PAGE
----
How do you keep kids reading? It is an important question as we find many kids can read but they are choosing not to. Illiteracy, or not being able to read, is a big problem for many Americans but “alliteracy,” or choosing not to read, can also be detrimental. Here are some ideas to promote reading as a lifelong habit:
Read a book series - yes, it may seem that all the Junie B. Jones or the Nate the Great books are the same, but they help build confident readers. The characters become familiar so readers know what to expect. Remember reading Nancy Drew books or the Little House on the Prairie series? These are still good reads for kids and help a reader get into a new book quickly because they have some background knowledge about the setting and characters from the previous books. Devouring a dozen of the same type books is fine – much healthier than other obsessions we might have. A good book makes you want more when you are finished reading and book series provide that.
Read for information – If your kid is into motocross, he will devour books and magazines about the sport. Find something your kid is passionate about – or help to start a passion – and supply reading materials about the activity. Your kid becomes an expert on the topic – and you become a hero!!
Many kids prefer reading information text to fiction. Reading information text is an important skill to develop in the early grades; by time kids are in 4th grade, they are reading more info text than fiction books and by 8th grade, the vast majority of reading is info text (remember those giant history books? They may be online but there is still a lot of reading assigned). Kids need to be able to find information through the use of the table of contents or an index. They can use headlines in the text to zero in on their interests and just read sections. Oftentimes, information books are not read straight through but there are information-type storybooks that provide a storyline that makes the text more readable (remember the Magic School Bus?). Be sure to include information text in your daily read alouds!
Limit screen time. You know this and you try. You can’t eliminate it because so much of our social lives and activities depend on knowing about things happening online. The key is setting limits (for TV, video games, Internet, Facebook) and having alternatives. Maybe you have cut cable and now are getting your news only through your news feed – this just gets you looking more at your handheld screens than the big screen TV and the news is not a communal activity; when you do watch the news together, you can be explaining things that your child does not understand (but it is quite understandable that you do not want your kids exposed to what’s on the news these days). Kids can get sucked into their screens as much as you can. Be an example and set limits on your screen time as well. Make spaces and times where no screens are allowed – especially for family meals. Look at Facebook after the kids have gone to bed.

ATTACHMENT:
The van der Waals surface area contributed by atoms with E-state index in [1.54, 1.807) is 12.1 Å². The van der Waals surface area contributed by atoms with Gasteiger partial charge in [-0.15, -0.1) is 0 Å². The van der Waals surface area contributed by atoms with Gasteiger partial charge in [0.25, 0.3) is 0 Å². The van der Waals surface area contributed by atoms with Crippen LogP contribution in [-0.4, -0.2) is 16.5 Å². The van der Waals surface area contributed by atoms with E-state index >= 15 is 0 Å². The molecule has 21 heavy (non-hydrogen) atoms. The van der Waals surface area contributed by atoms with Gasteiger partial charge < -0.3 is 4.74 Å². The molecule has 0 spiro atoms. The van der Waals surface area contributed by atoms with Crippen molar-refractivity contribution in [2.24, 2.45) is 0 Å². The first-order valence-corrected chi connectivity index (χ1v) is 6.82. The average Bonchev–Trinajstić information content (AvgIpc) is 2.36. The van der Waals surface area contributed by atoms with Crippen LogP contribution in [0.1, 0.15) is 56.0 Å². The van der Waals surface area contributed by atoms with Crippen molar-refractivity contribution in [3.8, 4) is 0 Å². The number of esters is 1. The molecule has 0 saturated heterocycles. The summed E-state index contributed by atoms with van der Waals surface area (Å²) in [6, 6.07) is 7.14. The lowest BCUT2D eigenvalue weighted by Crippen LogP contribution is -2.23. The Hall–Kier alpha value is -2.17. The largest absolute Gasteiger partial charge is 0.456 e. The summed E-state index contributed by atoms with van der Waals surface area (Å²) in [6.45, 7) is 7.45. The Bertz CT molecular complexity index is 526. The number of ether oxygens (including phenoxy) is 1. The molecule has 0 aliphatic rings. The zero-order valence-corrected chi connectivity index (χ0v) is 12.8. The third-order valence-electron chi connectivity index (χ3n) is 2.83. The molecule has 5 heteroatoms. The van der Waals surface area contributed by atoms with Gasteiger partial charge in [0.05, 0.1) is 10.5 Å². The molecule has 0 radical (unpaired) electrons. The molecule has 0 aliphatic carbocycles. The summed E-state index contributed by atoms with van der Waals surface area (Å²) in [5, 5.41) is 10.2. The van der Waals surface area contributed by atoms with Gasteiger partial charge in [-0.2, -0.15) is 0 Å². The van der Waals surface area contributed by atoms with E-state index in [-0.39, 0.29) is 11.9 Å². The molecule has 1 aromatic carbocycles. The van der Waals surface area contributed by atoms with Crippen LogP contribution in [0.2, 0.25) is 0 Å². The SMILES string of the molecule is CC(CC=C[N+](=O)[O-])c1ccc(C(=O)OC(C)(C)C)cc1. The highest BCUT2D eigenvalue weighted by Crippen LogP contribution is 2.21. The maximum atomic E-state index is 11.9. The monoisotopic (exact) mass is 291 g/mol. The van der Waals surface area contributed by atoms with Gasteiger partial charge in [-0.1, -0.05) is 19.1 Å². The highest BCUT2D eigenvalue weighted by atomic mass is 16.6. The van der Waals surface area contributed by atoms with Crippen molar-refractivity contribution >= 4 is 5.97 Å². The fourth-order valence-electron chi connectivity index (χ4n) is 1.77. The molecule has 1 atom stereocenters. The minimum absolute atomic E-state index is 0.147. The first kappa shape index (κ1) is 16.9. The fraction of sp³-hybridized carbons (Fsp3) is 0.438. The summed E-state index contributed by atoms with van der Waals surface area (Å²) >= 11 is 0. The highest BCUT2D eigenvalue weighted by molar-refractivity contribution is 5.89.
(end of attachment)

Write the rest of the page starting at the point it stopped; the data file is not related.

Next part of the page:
Hook ‘em with comic books! You might have been that kid who hid comic books from your parents and read them under the covers with a flashlight – now be that parent who not only allows this but encourages it. Comic books and graphic novels can engage readers in ways that printed text alone cannot. From superheroes to historical fiction to illustrated classics, there are graphic novels and comic books for all ages. And admit it, you like ‘em too – otherwise there would not be so many versions of Batman movies made!
Read with a buddy – Reading with a friend can make a book more enjoyable. A book buddy can be a friend, a parent, a sibling, a grandparent, a pet – even a stuffed animal. Take turns reading passages as you buddy read a favorite or new book.
Organize a book club – Get several of those book buddies together for a fun social time. Together with your child, invite 3-4 friends to meet at your house. As a group decide on the books everyone wants to read. The books can be purchased through book offers through the school (those weekly inserts in your kid’s folder) or online sources or just borrowed from the library (multiple copies can be had through the library network system). Teachers might be able to supply a reading group with the same book to read outside of class time. Book clubs work well when everyone reads the book so just read during the book club time. Nobody feels left out if they don’t remember to read the book!